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Rubber Insulating Sleeves and Arc Flash Protection


Rubber insulating sleeves are commonly worn with dielectric gloves in high-voltage applications to provide added insulation from electrical contact for those working on energized equipment. The rubber insulating gloves and rubber insulating sleeves are worn for shock protection; sleeves typically are worn with rubber insulating gloves when the arm can cross the minimum approach distance or the restricted approach boundary. A protector glove typically is used for arc flash protection and for mechanical protection of the rubber insulating glove, but this over-glove does not protect the entire glove and does not extend up a rubber insulating sleeve.

Many lineworkers wear short-sleeved, arc-rated (AR) T-shirts under rubber insulating sleeves, and a concern was raised in the industry that the insulating sleeves are not arc-rated. As a result, Iowa OSHA issued a letter of interpretation that since rubber sleeves are not arc-rated, long-sleeved AR shirts are required, in their opinion, to meet the letter of OSHA 29 CFR 1910.269. Federal OSHA has not issued an interpretation.

Since there is currently no standard that covers arc flash testing of rubber insulated products, ArcWear – an independent, third-party testing laboratory – studied several sleeves to assess arm protection and ignition withstand. That’s because although, per Iowa OSHA, workers are required to wear arc-rated, long-sleeved shirts under the rubber sleeve for arc flash protection, they may unnecessarily contribute to heat stress, and there was no evidence one way or another that this requirement would add to the end users’ protection levels. The configuration of wearing a short-sleeved T-shirt tucked into a rubber insulating glove may be more comfortable to a worker while providing complete coverage, but the question remained, would it provide enough protection in case of an arc flash?

At the request of three utilities, ArcWear performed the study to evaluate the ignition resistance of insulating rubber sleeves worn with rubber gloves, leather protectors and AR T-shirts. This study has been published and is cited below.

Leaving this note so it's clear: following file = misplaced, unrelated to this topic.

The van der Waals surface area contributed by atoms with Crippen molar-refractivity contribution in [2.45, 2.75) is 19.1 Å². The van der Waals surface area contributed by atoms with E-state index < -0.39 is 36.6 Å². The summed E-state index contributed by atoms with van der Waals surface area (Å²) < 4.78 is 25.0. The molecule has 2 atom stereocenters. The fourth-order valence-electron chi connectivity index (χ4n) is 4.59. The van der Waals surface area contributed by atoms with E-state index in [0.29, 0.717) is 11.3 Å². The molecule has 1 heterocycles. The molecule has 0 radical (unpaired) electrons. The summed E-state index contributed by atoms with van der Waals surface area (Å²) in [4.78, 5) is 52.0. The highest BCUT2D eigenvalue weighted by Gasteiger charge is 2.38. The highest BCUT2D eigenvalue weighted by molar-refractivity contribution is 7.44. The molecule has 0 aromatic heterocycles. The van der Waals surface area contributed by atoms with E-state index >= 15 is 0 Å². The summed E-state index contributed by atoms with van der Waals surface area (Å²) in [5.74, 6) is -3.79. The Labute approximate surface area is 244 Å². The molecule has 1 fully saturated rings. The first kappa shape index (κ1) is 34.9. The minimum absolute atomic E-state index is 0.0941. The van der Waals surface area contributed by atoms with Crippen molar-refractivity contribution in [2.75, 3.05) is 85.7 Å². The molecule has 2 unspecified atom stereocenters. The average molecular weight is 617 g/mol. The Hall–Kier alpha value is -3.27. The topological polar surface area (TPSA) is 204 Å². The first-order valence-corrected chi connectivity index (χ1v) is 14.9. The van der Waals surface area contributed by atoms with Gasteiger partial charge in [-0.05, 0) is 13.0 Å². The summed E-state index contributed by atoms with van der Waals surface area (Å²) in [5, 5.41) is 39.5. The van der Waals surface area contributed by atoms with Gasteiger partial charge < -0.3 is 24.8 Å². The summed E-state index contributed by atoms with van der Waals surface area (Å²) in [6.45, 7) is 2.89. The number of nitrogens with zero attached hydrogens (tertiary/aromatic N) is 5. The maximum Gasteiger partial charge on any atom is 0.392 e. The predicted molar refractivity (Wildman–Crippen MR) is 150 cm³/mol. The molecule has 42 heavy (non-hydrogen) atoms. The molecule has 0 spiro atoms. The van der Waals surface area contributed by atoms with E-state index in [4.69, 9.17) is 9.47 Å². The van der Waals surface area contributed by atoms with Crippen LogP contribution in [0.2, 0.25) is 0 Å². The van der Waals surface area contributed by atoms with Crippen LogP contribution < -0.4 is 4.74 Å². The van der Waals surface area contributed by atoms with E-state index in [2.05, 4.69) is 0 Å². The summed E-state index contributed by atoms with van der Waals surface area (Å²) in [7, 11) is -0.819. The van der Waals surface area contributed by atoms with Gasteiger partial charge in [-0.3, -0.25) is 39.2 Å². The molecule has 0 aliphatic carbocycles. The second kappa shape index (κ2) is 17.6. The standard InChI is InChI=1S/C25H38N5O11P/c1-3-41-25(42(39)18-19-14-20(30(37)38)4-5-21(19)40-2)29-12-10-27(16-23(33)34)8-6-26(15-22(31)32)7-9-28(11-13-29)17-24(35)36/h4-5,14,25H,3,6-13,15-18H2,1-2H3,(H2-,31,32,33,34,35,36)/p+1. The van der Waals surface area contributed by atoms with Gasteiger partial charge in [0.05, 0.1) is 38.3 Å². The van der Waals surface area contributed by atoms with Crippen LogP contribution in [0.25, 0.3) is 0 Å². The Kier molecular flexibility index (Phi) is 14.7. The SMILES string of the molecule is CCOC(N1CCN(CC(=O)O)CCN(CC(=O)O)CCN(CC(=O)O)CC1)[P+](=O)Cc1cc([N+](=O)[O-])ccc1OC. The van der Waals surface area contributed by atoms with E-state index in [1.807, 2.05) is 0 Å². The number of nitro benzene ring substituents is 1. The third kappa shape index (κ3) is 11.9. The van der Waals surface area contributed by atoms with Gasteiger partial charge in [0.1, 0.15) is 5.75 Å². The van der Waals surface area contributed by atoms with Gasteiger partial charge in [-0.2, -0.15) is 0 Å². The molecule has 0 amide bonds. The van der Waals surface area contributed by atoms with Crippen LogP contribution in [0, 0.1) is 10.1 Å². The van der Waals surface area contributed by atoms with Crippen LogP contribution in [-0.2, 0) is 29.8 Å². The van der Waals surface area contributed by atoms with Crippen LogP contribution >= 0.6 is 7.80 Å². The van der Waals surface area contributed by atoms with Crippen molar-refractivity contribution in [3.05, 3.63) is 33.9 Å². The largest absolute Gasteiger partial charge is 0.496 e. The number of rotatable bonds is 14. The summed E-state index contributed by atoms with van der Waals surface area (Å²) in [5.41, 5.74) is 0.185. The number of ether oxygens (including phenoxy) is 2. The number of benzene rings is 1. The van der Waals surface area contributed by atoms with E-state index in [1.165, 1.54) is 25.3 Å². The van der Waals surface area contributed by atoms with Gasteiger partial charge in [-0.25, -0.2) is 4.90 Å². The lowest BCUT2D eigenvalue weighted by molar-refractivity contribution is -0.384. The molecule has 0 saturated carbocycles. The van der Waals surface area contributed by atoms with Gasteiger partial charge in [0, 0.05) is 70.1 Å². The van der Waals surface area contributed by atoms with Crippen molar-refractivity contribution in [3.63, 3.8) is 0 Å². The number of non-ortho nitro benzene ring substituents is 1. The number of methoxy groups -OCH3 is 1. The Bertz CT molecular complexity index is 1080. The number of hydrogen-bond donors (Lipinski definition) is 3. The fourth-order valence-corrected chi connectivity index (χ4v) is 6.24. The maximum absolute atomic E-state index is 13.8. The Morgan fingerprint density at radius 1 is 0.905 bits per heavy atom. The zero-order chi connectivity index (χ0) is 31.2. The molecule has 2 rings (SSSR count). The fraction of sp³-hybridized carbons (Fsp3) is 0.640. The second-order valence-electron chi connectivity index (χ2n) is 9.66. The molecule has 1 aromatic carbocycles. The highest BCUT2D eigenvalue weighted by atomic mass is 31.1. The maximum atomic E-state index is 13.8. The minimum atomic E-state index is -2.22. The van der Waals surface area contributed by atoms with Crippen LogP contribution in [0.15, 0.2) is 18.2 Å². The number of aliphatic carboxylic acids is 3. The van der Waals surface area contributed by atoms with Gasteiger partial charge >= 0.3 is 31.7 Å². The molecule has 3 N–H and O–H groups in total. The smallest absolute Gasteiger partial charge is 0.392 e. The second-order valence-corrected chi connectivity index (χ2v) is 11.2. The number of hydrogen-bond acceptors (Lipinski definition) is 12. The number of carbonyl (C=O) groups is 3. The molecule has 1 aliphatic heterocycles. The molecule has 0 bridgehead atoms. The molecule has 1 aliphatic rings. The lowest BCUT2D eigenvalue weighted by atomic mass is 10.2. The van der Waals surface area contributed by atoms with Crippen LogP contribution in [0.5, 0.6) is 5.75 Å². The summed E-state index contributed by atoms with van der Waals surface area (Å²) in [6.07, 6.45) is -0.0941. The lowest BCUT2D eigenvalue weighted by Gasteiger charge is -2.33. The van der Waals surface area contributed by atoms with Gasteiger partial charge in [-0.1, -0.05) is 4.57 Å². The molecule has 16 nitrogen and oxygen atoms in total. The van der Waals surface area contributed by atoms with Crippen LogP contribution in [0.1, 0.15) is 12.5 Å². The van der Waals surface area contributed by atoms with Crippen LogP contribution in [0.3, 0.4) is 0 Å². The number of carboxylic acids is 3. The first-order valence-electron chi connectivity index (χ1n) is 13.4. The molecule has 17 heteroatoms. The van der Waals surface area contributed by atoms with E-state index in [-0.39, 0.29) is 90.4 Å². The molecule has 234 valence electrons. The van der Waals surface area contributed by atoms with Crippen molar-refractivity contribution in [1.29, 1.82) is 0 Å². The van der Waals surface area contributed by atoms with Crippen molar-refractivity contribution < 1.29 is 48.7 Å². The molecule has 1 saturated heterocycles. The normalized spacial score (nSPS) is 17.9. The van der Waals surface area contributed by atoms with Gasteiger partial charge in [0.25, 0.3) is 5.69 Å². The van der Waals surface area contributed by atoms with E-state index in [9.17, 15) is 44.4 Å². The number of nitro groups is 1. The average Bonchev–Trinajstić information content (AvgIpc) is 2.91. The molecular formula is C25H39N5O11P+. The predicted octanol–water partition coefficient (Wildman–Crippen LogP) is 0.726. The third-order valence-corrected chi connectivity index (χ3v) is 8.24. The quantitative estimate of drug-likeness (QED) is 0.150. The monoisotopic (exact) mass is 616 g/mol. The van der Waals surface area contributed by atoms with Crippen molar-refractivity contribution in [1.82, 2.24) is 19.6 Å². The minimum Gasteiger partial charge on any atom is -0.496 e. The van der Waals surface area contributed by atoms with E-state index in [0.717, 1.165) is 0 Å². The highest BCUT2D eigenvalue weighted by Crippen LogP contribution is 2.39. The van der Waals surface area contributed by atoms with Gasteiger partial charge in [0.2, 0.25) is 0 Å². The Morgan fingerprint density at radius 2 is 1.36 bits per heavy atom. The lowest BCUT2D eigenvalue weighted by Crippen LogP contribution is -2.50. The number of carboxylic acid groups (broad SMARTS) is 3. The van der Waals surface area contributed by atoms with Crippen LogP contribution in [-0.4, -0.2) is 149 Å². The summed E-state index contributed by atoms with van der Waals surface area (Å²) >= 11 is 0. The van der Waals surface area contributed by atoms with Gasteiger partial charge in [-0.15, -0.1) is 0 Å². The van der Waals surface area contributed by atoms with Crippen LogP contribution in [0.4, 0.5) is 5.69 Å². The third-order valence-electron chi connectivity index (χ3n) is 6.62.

The Study
ArcWear evaluated the sleeves and AR T-shirts underneath the rubber insulating sleeves at Kinectrics High Current lab, the world’s leading arc-testing facility. Two types of molded sleeves in various colors were placed on a mannequin with cotton thermal indicators underneath and exposed to an arc flash in a laboratory setting using the setup of ASTM F2621 for finished products. This work was performed because the three utilities that requested the study desired to receive a letter of interpretation from OSHA or a standard from ASTM to allow sleeve use and discern the limitations of the sleeves for ignition. Testing was performed at various incident energy levels using a 12-inch open-air arc, 3,000 volts and a duration of ~0.5s. Various positions were used in testing to replicate work settings, with different angles of exposure to the rubber insulating sleeves to assure the testing was replicative of common position and exposure types in the field. Rubber insulating sleeves typically are worn over the long-sleeved shirt and secured with a harness for proper fit. For this research, a short-sleeved T-shirt – which would be more comfortable for a worker – was tucked into the rubber insulating sleeve and no harness was used to secure the product to the body, leaving an opening at the top of the arm as a worst-case scenario in testing. All tested products were Class 2 rubber sleeves compliant with ASTM D1051, and all arc-rated shirts used in testing were PPE Category 2 per NFPA 70E 2018. Table 1 below shows details of the evaluations performed.